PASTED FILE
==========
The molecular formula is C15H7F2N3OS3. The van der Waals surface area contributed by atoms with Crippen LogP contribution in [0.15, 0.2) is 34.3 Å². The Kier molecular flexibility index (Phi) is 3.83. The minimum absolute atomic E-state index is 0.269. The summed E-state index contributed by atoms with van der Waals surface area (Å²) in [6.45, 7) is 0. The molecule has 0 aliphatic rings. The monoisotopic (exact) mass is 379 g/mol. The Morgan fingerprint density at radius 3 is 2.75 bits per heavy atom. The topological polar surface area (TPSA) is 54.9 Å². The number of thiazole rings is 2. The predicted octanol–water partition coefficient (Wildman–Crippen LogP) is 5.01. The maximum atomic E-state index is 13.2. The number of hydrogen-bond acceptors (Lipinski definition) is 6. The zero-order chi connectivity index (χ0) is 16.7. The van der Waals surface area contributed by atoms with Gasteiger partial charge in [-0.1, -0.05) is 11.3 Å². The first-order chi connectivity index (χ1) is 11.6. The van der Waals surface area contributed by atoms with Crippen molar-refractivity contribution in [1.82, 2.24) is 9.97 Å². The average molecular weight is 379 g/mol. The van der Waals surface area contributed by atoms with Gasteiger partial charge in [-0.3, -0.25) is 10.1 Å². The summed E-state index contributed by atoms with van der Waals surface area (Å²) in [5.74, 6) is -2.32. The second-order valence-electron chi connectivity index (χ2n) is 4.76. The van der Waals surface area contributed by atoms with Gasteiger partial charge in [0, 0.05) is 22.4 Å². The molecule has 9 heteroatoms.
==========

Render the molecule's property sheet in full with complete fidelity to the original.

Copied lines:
The molecular formula is C15H7F2N3OS3. The van der Waals surface area contributed by atoms with Crippen LogP contribution in [0.15, 0.2) is 34.3 Å². The Kier molecular flexibility index (Phi) is 3.83. The minimum absolute atomic E-state index is 0.269. The summed E-state index contributed by atoms with van der Waals surface area (Å²) in [6.45, 7) is 0. The molecule has 0 aliphatic rings. The monoisotopic (exact) mass is 379 g/mol. The Morgan fingerprint density at radius 3 is 2.75 bits per heavy atom. The topological polar surface area (TPSA) is 54.9 Å². The number of thiazole rings is 2. The predicted octanol–water partition coefficient (Wildman–Crippen LogP) is 5.01. The maximum atomic E-state index is 13.2. The number of hydrogen-bond acceptors (Lipinski definition) is 6. The zero-order chi connectivity index (χ0) is 16.7. The van der Waals surface area contributed by atoms with Gasteiger partial charge in [-0.1, -0.05) is 11.3 Å². The first-order chi connectivity index (χ1) is 11.6. The van der Waals surface area contributed by atoms with Crippen molar-refractivity contribution in [1.82, 2.24) is 9.97 Å². The average molecular weight is 379 g/mol. The van der Waals surface area contributed by atoms with Gasteiger partial charge in [-0.3, -0.25) is 10.1 Å². The summed E-state index contributed by atoms with van der Waals surface area (Å²) in [5.74, 6) is -2.32. The second-order valence-electron chi connectivity index (χ2n) is 4.76. The van der Waals surface area contributed by atoms with Gasteiger partial charge in [0, 0.05) is 22.4 Å². The molecule has 9 heteroatoms.